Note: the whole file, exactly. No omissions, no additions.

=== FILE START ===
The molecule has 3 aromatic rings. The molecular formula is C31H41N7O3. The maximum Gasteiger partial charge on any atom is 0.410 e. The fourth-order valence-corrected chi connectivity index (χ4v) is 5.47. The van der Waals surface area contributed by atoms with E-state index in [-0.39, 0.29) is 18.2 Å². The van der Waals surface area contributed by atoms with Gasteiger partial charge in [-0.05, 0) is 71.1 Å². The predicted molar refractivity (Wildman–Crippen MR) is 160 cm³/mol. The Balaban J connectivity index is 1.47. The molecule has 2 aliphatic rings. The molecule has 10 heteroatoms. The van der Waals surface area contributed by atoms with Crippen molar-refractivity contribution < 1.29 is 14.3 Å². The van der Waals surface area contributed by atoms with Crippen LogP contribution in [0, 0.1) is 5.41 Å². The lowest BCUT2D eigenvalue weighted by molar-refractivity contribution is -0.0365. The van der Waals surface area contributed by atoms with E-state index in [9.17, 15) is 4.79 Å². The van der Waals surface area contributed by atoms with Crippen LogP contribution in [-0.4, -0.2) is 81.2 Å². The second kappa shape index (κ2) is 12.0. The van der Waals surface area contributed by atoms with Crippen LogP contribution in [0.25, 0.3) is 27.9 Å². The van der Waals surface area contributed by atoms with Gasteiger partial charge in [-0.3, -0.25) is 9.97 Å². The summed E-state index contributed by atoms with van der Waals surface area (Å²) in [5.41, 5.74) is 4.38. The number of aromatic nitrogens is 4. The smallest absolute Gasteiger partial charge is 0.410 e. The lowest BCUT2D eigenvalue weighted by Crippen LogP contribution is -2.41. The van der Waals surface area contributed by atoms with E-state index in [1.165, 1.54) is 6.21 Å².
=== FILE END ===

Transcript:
The molecule has 3 aromatic rings. The molecular formula is C31H41N7O3. The maximum Gasteiger partial charge on any atom is 0.410 e. The fourth-order valence-corrected chi connectivity index (χ4v) is 5.47. The van der Waals surface area contributed by atoms with E-state index in [-0.39, 0.29) is 18.2 Å². The van der Waals surface area contributed by atoms with Gasteiger partial charge in [-0.05, 0) is 71.1 Å². The predicted molar refractivity (Wildman–Crippen MR) is 160 cm³/mol. The Balaban J connectivity index is 1.47. The molecule has 2 aliphatic rings. The molecule has 10 heteroatoms. The van der Waals surface area contributed by atoms with Crippen molar-refractivity contribution < 1.29 is 14.3 Å². The van der Waals surface area contributed by atoms with Crippen LogP contribution in [0, 0.1) is 5.41 Å². The lowest BCUT2D eigenvalue weighted by molar-refractivity contribution is -0.0365. The van der Waals surface area contributed by atoms with E-state index in [9.17, 15) is 4.79 Å². The van der Waals surface area contributed by atoms with Crippen LogP contribution in [-0.4, -0.2) is 81.2 Å². The second kappa shape index (κ2) is 12.0. The van der Waals surface area contributed by atoms with Crippen LogP contribution in [0.25, 0.3) is 27.9 Å². The van der Waals surface area contributed by atoms with Gasteiger partial charge in [-0.3, -0.25) is 9.97 Å². The summed E-state index contributed by atoms with van der Waals surface area (Å²) in [5.41, 5.74) is 4.38. The number of aromatic nitrogens is 4. The smallest absolute Gasteiger partial charge is 0.410 e. The lowest BCUT2D eigenvalue weighted by Crippen LogP contribution is -2.41. The van der Waals surface area contributed by atoms with E-state index in [1.165, 1.54) is 6.21 Å².